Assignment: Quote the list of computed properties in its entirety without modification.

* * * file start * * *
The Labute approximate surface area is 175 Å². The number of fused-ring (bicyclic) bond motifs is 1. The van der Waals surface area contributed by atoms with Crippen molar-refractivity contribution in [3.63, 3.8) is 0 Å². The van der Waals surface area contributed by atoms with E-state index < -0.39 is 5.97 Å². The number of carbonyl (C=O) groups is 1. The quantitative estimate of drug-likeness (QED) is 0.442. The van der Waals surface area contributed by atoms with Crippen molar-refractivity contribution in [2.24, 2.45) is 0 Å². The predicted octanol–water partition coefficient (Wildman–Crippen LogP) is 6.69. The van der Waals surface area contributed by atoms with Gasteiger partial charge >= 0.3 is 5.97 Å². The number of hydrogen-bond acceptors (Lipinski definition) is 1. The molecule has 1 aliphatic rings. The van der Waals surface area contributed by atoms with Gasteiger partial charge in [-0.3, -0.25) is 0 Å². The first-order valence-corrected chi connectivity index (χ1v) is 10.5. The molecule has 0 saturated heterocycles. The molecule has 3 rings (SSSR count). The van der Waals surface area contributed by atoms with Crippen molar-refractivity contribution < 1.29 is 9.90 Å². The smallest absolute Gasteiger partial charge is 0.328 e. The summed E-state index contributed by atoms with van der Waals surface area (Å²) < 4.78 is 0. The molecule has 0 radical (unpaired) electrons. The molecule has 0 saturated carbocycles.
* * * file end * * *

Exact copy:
The Labute approximate surface area is 175 Å². The number of fused-ring (bicyclic) bond motifs is 1. The van der Waals surface area contributed by atoms with Crippen molar-refractivity contribution in [3.63, 3.8) is 0 Å². The van der Waals surface area contributed by atoms with E-state index < -0.39 is 5.97 Å². The number of carbonyl (C=O) groups is 1. The quantitative estimate of drug-likeness (QED) is 0.442. The van der Waals surface area contributed by atoms with Crippen molar-refractivity contribution in [2.24, 2.45) is 0 Å². The predicted octanol–water partition coefficient (Wildman–Crippen LogP) is 6.69. The van der Waals surface area contributed by atoms with Gasteiger partial charge >= 0.3 is 5.97 Å². The number of hydrogen-bond acceptors (Lipinski definition) is 1. The molecule has 1 aliphatic rings. The van der Waals surface area contributed by atoms with Gasteiger partial charge in [-0.3, -0.25) is 0 Å². The first-order valence-corrected chi connectivity index (χ1v) is 10.5. The molecule has 0 saturated heterocycles. The molecule has 3 rings (SSSR count). The van der Waals surface area contributed by atoms with Crippen molar-refractivity contribution < 1.29 is 9.90 Å². The smallest absolute Gasteiger partial charge is 0.328 e. The summed E-state index contributed by atoms with van der Waals surface area (Å²) < 4.78 is 0. The molecule has 0 radical (unpaired) electrons. The molecule has 0 saturated carbocycles.